Three Critical Questions
Knowledge you need when evaluating an AI-driven video analytics solution
- By Brent Boekestein
- Nov 14, 2022
It was never really a question “if” video analytics technology would live up to its promise as “the next big thing” in physical security; it was simply a matter as to when the industry would start adapting the solution en masse.
Apparently, that time is very near. According to Deloitte’s State of AI in the Enterprise 5th Edition Report published in October, 94% of business leaders surveyed feel that AI is critical to the future success of their organizations. IBM’s Global AI Adoption Index 2022 goes on further to report that 35% of companies surveyed reported that they are already using AI today, and that an additional 42% reported they are exploring AI for future deployment.
With AI changing the way large-scale corporations implement and streamline their processes, measures, and protocols, it is evident that AI technology will continue to play a large role across the enterprise.
None of this comes as a surprise for security professionals who are actively exploring the far-reaching capabilities, accuracy and performance of new Wave 2 video analytics to deliver higher levels of analysis and understanding of event detection, classification, tracking, and forensics. And as one would expect, such intense interest in video analytics comes along with a heightened level of competition and performance claims, many of which are misleading at best, and have a potential to reintroduce the same level of skepticism that dogged video analytics for years.
This makes the process of vetting the best possible video analytics solution a critical task, one that starts with asking the right questions. To get the process started, here are three fundamental questions you should ask every AI video analytics provider to help gain a better understanding of their specific solution.
Where does your analytics training data come from? AI-based analytics rely upon models that use training data that learns patterns used to perform a number of different tasks including image detection, recognition, classification and more. To ensure that systems are accurate and effective, these patterns must have a strong correlation to data analyzed in the real world. An analytics solution that lacks a homogenous distribution in terms of the quantity and quality of these patterns, ultimately results in suboptimal performance.
One common issue related to training video analytics to detect specific events stems from the use of biased data sources. Reducing the effects of biases can help mitigate any unnecessary negative effects on people affected by the AI technology itself. For example, training models that use publicly available images to establish their face recognition models result in thousands of shots of people who are often in the public eye such as sports stars, politicians and actors, who may not represent what "average" human being like you and me.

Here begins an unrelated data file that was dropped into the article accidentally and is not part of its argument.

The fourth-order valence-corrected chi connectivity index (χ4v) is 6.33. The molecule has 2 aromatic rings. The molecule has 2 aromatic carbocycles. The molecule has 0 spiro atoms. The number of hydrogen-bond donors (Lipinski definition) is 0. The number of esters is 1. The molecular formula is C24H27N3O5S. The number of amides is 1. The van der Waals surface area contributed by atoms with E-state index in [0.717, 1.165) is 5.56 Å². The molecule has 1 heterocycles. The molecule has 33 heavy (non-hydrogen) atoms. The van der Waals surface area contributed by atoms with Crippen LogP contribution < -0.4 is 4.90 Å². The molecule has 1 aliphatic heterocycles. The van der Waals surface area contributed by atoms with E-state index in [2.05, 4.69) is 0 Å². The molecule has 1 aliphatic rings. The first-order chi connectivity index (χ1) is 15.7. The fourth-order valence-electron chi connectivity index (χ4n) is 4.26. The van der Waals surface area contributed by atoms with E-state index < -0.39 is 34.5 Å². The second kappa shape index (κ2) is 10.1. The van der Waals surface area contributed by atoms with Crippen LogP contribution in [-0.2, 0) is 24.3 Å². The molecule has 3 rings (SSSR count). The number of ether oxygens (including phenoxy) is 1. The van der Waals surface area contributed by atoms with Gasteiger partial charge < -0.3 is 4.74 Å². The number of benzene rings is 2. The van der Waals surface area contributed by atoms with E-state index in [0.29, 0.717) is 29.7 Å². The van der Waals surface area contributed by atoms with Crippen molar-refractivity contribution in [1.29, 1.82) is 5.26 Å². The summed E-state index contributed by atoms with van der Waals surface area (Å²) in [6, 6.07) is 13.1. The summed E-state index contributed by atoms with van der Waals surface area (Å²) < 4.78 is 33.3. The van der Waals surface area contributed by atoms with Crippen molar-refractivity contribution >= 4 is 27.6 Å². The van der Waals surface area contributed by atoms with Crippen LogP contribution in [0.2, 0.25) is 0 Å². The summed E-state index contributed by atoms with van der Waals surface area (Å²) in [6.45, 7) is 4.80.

Eliminating these potential analytics biases requires the proper training of AI algorithms to minimize human and systemic influences. This requires the development of algorithms that consider several different factors beyond the scope of the technology itself. This form of synthetic data training enables algorithms to create any desired detection scenario, free from nuances.
In addition, with many open-source computer vision algorithms designed for generic applications, they are incapable of automatically identifying when a very specific event takes place. A good example is the ability to detect when an expensive piece of equipment like a neo-natal ultrasound unit removed from a designated area. If the video analytics solution has been adequately “trained,” it will autonomously detect such instances and alert operations and/or security staff that the unit has been removed from a sanctioned area. The same analytics can be used to help locate the equipment’s whereabouts so it can be retrieved and placed where it belongs.
A more generic form of analytics such as object detection cannot efficiently be implemented for such a highly specific application. Some form of synthetic analytics training is required for such levels of specialization. Gartner projects that by 2024, 60% of the data used for the development and training of AI and analytics projects will be synthetically generated. Hence, knowing the source of the training data driving a video analytics solution is a critical evaluation criterion in determining its ability to detect specific anomalies.